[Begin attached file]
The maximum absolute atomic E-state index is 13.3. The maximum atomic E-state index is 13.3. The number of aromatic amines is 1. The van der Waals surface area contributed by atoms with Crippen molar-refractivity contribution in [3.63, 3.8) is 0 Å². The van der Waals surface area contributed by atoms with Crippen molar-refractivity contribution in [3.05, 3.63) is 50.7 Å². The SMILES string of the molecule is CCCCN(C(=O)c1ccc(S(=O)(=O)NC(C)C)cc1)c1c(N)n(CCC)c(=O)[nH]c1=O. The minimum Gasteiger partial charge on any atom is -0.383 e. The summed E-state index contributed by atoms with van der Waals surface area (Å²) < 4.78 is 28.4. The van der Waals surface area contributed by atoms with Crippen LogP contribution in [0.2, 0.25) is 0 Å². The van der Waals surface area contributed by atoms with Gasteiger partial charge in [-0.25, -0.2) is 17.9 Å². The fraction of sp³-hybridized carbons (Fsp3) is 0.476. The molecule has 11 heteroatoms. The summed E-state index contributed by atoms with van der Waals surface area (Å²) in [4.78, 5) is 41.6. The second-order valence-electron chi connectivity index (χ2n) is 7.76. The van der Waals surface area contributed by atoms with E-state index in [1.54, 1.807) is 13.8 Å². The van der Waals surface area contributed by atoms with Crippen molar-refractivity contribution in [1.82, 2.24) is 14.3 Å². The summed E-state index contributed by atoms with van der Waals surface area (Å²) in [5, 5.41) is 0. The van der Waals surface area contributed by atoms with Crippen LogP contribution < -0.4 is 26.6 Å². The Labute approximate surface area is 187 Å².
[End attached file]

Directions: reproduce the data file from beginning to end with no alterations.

The maximum absolute atomic E-state index is 13.3. The maximum atomic E-state index is 13.3. The number of aromatic amines is 1. The van der Waals surface area contributed by atoms with Crippen molar-refractivity contribution in [3.63, 3.8) is 0 Å². The van der Waals surface area contributed by atoms with Crippen molar-refractivity contribution in [3.05, 3.63) is 50.7 Å². The SMILES string of the molecule is CCCCN(C(=O)c1ccc(S(=O)(=O)NC(C)C)cc1)c1c(N)n(CCC)c(=O)[nH]c1=O. The minimum Gasteiger partial charge on any atom is -0.383 e. The summed E-state index contributed by atoms with van der Waals surface area (Å²) < 4.78 is 28.4. The van der Waals surface area contributed by atoms with Crippen LogP contribution in [0.2, 0.25) is 0 Å². The van der Waals surface area contributed by atoms with Gasteiger partial charge in [-0.25, -0.2) is 17.9 Å². The fraction of sp³-hybridized carbons (Fsp3) is 0.476. The molecule has 11 heteroatoms. The summed E-state index contributed by atoms with van der Waals surface area (Å²) in [4.78, 5) is 41.6. The second-order valence-electron chi connectivity index (χ2n) is 7.76. The van der Waals surface area contributed by atoms with E-state index in [1.54, 1.807) is 13.8 Å². The van der Waals surface area contributed by atoms with Crippen molar-refractivity contribution in [1.82, 2.24) is 14.3 Å². The summed E-state index contributed by atoms with van der Waals surface area (Å²) in [5, 5.41) is 0. The van der Waals surface area contributed by atoms with Crippen LogP contribution < -0.4 is 26.6 Å². The Labute approximate surface area is 187 Å².